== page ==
If you think about it, one of Edinburgh city centre’s greatest attractions to international visitors is that it hosts living, vibrant communities.
There are few, if any, World Heritage Sites that accommodate residents, students, institutions and businesses alike in the way that Edinburgh does, enriching its appeal to visitors and residents alike.
And so we should be worried about recent reports showing the number of businesses choosing to locate in the city centre is in decline. The award-winning architect Malcolm Fraser shared his concern yesterday and suggested more direct action is needed by local and national government to reverse the decline.
Should it matter if some small businesses go to the wall or larger enterprises move out to Edinburgh Park or Livingston? After all, so long as there are markets there will be business failure and displacement.
Government cannot and should not intervene in business failure, to avoid presenting the taxpayer with substantial liabilities. It was only the sheer scale of the failure of the banks in 2008 and the consequences for the global financial system that forced governments to intervene. And we will all be paying that bill for a very long time. Frankly, that is not going to happen when a wee independent trader on Rose Street goes bust.
Nonetheless, we should at least understand what is going on in our high streets and create the best possible environment for businesses to flourish. And that is the job of government and its support agencies.
My idea of retail hell is an Edinburgh city centre almost exclusively handed over to tartan gift shops belting out amplified bagpipe music and offering a range of authentic gifts made in China. We need investment in business support, public realm, imaginative tax incentives and an enabling planning environment to avoid that scenario; and ironically we need look no further than Morningside or Stockbridge to see how independent businesses offering authentic brands or experiences can thrive.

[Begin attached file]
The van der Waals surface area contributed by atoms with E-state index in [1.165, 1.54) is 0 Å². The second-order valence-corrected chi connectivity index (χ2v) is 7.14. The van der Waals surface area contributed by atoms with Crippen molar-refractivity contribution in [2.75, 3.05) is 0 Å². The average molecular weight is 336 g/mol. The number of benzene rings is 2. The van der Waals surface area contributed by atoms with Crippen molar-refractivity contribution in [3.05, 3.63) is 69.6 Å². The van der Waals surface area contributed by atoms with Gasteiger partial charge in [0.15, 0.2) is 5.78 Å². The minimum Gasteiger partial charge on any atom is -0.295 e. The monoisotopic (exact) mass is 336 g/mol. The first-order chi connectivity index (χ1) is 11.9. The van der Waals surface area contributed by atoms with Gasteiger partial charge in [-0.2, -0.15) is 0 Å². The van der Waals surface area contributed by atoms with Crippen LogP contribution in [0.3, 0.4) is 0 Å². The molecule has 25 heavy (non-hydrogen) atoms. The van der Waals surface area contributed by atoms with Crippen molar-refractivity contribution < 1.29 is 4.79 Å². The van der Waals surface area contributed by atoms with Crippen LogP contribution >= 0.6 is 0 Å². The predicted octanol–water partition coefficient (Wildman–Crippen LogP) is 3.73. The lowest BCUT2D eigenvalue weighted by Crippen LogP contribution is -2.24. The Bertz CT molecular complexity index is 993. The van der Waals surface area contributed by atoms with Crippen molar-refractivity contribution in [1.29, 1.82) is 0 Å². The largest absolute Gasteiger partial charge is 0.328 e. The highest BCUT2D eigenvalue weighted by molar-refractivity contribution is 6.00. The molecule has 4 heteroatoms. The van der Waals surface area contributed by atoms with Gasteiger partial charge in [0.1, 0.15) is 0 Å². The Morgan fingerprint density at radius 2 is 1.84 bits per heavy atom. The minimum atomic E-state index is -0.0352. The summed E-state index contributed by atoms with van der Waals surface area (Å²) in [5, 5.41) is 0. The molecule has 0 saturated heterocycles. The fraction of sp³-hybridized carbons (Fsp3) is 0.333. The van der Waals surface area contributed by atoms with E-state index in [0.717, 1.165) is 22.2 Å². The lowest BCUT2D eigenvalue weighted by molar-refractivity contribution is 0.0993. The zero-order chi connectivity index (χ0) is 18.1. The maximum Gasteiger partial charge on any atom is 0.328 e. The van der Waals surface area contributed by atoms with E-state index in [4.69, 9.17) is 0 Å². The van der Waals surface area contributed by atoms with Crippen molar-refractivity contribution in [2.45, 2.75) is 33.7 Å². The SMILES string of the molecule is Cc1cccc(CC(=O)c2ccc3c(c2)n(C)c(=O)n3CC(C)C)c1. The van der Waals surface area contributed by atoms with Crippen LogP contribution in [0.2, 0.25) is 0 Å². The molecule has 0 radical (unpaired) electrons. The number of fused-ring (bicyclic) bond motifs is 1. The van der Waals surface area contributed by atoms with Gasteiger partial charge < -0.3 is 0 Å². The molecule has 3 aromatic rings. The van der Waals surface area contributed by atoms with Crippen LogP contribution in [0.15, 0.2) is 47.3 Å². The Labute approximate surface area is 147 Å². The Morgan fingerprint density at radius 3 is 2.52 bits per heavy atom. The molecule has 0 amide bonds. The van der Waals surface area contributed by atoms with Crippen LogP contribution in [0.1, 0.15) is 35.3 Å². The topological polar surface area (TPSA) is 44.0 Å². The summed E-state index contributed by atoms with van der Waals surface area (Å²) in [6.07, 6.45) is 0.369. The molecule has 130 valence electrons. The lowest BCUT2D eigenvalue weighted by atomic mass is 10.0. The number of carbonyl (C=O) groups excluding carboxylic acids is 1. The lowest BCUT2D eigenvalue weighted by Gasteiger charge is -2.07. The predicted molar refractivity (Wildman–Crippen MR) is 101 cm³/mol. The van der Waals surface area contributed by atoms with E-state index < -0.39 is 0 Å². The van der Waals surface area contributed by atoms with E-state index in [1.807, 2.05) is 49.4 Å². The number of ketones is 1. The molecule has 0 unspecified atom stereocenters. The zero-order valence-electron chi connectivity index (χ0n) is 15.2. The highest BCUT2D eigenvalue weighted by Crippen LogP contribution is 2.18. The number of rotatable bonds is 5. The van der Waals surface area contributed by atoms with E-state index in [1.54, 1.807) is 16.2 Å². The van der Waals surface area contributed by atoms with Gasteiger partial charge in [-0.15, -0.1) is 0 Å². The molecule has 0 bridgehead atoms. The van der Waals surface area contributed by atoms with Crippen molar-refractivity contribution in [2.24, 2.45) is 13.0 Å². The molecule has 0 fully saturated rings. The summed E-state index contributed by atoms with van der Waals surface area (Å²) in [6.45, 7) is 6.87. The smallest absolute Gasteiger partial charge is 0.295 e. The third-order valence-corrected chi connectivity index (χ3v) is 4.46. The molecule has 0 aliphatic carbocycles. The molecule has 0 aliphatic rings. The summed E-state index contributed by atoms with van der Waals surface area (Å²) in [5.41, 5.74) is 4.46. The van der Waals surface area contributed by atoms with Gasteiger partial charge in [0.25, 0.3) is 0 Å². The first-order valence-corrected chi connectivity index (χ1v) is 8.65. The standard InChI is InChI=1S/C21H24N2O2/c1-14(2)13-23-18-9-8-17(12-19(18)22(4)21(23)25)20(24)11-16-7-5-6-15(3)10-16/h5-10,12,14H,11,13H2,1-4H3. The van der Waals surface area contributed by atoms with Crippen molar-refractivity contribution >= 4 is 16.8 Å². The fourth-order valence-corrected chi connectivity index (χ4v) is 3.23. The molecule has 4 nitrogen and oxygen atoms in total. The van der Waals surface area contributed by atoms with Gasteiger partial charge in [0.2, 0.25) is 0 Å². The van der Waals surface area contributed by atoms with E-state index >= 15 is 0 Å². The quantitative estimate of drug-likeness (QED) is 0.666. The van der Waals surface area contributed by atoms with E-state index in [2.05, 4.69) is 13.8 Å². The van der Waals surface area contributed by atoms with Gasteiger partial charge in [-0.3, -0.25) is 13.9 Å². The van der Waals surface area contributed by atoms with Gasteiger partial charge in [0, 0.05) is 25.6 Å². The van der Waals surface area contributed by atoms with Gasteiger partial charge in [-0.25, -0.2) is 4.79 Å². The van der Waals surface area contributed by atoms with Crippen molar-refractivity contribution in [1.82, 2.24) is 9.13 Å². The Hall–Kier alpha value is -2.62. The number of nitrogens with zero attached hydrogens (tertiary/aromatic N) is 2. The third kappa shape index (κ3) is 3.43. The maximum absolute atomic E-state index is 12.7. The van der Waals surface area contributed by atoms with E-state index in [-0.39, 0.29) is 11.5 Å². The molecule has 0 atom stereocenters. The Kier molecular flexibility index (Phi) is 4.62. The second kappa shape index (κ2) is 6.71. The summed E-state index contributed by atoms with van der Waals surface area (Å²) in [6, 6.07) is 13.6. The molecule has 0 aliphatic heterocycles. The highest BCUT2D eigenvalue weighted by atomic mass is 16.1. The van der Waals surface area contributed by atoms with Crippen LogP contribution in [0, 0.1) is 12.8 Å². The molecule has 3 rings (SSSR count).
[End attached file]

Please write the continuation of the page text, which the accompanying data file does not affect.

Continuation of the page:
We need to recognise that in most cases, the decision of businesses to relocate from the city centre will be made by hard-nosed finance directors and chief executives. The appeal of a convenient location nearby, with free parking, lower business rates and an attractive rental agreement from the landlord is clear to see.
We need an alternative package for the city centre, combining lower business rates, fixed rental costs, improved public realm and a sympathetic planning environment to compete. And the Scottish Government’s Strategy for Cities should recognise that city councils need empowered and supported financially to do so.
Edinburgh city centre remains a fabulous location to work, live or study in. And the quality of office life for workers in the city centre is, I would submit, better than that on the fringes of a retail park or motorway. Is that reflected in a more productive and satisfied workforce? Most human resources directors I talk to would agree that it is.
However, we need to take a long view and recognise that an outstanding city centre is one in which small businesses can thrive.
Graham Birse is the director of the Edinburgh Institute of Leadership and Management Practice